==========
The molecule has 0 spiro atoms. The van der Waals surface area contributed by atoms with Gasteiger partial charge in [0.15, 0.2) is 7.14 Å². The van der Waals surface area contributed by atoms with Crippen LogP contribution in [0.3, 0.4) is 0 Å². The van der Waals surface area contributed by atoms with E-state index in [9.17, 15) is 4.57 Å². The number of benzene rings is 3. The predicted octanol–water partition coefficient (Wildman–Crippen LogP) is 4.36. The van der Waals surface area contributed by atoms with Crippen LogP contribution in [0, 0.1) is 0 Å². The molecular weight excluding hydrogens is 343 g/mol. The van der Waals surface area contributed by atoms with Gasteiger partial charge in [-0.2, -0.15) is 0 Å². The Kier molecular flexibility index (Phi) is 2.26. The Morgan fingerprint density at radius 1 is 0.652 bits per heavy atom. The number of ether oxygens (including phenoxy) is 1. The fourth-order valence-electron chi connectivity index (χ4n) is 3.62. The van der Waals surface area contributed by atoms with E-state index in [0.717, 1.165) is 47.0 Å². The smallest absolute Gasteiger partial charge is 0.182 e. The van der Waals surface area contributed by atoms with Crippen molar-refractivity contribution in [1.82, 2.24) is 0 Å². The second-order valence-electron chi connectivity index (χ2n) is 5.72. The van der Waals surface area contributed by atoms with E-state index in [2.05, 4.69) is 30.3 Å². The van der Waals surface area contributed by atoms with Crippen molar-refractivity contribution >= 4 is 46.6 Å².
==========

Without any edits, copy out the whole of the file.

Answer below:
The molecule has 0 spiro atoms. The van der Waals surface area contributed by atoms with Gasteiger partial charge in [0.15, 0.2) is 7.14 Å². The van der Waals surface area contributed by atoms with Crippen LogP contribution in [0.3, 0.4) is 0 Å². The van der Waals surface area contributed by atoms with E-state index in [9.17, 15) is 4.57 Å². The number of benzene rings is 3. The predicted octanol–water partition coefficient (Wildman–Crippen LogP) is 4.36. The van der Waals surface area contributed by atoms with Crippen LogP contribution in [0, 0.1) is 0 Å². The molecular weight excluding hydrogens is 343 g/mol. The van der Waals surface area contributed by atoms with Gasteiger partial charge in [-0.2, -0.15) is 0 Å². The Kier molecular flexibility index (Phi) is 2.26. The Morgan fingerprint density at radius 1 is 0.652 bits per heavy atom. The number of ether oxygens (including phenoxy) is 1. The fourth-order valence-electron chi connectivity index (χ4n) is 3.62. The van der Waals surface area contributed by atoms with E-state index in [0.717, 1.165) is 47.0 Å². The smallest absolute Gasteiger partial charge is 0.182 e. The van der Waals surface area contributed by atoms with Crippen molar-refractivity contribution in [1.82, 2.24) is 0 Å². The second-order valence-electron chi connectivity index (χ2n) is 5.72. The van der Waals surface area contributed by atoms with E-state index in [2.05, 4.69) is 30.3 Å². The van der Waals surface area contributed by atoms with Crippen molar-refractivity contribution >= 4 is 46.6 Å².